I guess Canadian broadcasters like that there’s a member of their nationality in this band so they can contribute to the Cancon quota while preventing the Canadian public from being inflicted another track from The Tragically Hip or fucking Matt Good. For their second self-produced album, The Arcade Fire has gone for an even wider and darker sound containing strings, pipe organs, horns, accordion, xylophone, etc. that becomes even more eclectic when presented live. They attack higher issues head on including commercialism, religion, poverty, and military conflict all to focus on the fact that yes, hell is other people… or at least the bureaucracies they create are. Unfortunately the songs are brought down to Earth when the voice of co-founder Régine Chassagne comes centre-stage, such as in the first section of “Black Wave/Bad Vibrations”. When her Québécois accent is exposed, the contrast to her husband’s fronting vocals are jarringly poor and highlight that she should stick to being just a multi-instrumentalist. It’s my time to put women in their place on the Internet!
Funky and soulful kraut rock dance punk with freakish lyrics! I don’t feel like writing anymore!
There’ve gone from black metal (Bergtatt/Nattens Madrigal) to classical folk (Kveldssanger) to ambitious industrial rock (Themes from William Blake’s The Marriage of Heaven & Hell) to pseudo-cinema (Pedition City) and back again (Blood Inside). The Norwegian chameleons are back again with a very low-key electronic record, probably hinted at best by Blood Inside’s “Blinded by Blood” (say that 10 times fast). The promotional grayscale photography for the latest album gets all The Seventh Seal with black cloaks (er, hoodies) on Scandinavian shores and they back that image through a convincing cover of Black Sabbath’s “Solitude”, replacing dated flute with an appropriate saxophone. They present utter depression without any weaksauce involved. Take heed, emo bitches! The rest of the album follows this pattern, with deep despair covered through synthesized strings and Coil-ish dark hymns. The vocals are more subdued to avoid some of the cringe-worthy note-misses found on the last album. The last song, “What Happened?”, is an instrumental that closes with forlorn strings and drones, disappearing into 100 seconds of silence.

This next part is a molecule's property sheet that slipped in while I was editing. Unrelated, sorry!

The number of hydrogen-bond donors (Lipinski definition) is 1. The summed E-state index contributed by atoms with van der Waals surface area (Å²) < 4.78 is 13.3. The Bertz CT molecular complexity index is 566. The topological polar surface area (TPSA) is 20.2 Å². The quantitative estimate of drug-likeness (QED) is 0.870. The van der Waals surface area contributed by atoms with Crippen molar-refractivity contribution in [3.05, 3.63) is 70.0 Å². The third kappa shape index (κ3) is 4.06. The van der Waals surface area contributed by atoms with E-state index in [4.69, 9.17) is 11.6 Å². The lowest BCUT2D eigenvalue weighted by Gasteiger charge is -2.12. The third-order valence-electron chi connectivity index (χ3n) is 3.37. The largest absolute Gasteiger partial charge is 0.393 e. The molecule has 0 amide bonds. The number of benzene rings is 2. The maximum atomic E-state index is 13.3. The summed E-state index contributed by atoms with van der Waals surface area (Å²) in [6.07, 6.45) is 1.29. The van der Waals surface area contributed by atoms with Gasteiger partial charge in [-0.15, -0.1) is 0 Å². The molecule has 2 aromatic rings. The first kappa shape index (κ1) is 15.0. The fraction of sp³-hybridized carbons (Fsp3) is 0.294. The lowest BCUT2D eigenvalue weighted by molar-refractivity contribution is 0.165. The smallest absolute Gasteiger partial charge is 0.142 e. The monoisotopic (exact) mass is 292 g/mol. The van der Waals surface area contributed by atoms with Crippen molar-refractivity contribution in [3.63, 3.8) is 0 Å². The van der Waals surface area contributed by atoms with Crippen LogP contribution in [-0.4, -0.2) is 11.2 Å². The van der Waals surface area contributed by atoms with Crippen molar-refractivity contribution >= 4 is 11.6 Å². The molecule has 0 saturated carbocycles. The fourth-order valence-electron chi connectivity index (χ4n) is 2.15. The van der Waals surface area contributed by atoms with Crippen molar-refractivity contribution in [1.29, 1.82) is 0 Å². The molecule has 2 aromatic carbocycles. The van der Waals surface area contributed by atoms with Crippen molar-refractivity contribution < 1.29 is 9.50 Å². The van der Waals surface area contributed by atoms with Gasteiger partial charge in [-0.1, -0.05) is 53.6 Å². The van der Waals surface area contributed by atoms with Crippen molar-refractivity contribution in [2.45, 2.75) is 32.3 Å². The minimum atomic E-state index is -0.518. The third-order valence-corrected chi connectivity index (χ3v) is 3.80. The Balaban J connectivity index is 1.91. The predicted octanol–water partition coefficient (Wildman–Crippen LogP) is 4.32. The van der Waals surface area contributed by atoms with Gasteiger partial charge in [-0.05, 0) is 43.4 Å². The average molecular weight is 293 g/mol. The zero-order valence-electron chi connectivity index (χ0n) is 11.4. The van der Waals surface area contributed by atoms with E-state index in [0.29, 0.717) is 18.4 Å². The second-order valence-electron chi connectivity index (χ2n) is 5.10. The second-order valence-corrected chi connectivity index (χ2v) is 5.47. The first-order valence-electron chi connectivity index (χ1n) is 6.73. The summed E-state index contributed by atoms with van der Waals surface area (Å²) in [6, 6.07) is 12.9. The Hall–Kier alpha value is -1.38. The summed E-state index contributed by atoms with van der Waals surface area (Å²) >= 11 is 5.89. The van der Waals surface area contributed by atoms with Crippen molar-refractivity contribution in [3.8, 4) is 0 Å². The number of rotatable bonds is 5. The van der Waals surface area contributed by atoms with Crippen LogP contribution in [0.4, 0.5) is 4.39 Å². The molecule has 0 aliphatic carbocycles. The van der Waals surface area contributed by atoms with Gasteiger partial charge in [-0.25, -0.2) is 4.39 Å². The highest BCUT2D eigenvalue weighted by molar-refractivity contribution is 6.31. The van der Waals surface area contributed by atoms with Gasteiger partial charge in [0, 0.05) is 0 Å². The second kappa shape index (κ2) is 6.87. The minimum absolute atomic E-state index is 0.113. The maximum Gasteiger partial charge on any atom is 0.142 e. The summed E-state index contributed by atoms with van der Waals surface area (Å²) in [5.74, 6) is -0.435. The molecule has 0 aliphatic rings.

This UK band’s A Certain Trigger channeled Gang of Four, minus the funk, highlighting our current post-punk revival zeitgeist. For the sophomore release, Maxïmo Park kept the northern English accent and added the best parts of new wave (yeah, they do exist). The synthesizers are more pronounced, as are piano and organ sections. Some of the tracks lean more toward balladry, however the strongest tracks are the first two rockers, “Girls Who Play Guitars” and lead single, “Our Velocity”. Much of the lyrical content crosses the uncertainty of youthful abandon via literate emphatic songwriting. The production is glossier with more consistency between songs, but the loss of intensity and character when compared to their debut make the follow-up suffer.
A band that came out of the popularity of rock music across the pond in the 90s, the Manics somehow got lumped into the dreaded Britpop genre along with those effin’ Oasis. Unfortunately, they took a detour with 2004’s Lifeblood which was a tedious, over-produced pop record focused on keyboards and programmed elements with nary a hook. Like The Smashing Pumpkins, the band checked out their back-catalog and decided to make some nods to their own material. They’ve gone back to huge sing-along anthems completely focused on guitars. Songs like “Underdog”, “Rendition”, and “Imperial Bodybags” are fast-paced rockers that demonstrate the group’s always present political convictions. Single “Your Love Alone is Not Enough” contains guest vocals by Nina Persson from Sweden’s sugar-pop band The Cardigans, which is unsurprisingly infectious. All the tracks are of the upbeat variety aside from the hidden finale cover of Lennon’s “Working Class Hero”. Oasis lovers need not apply.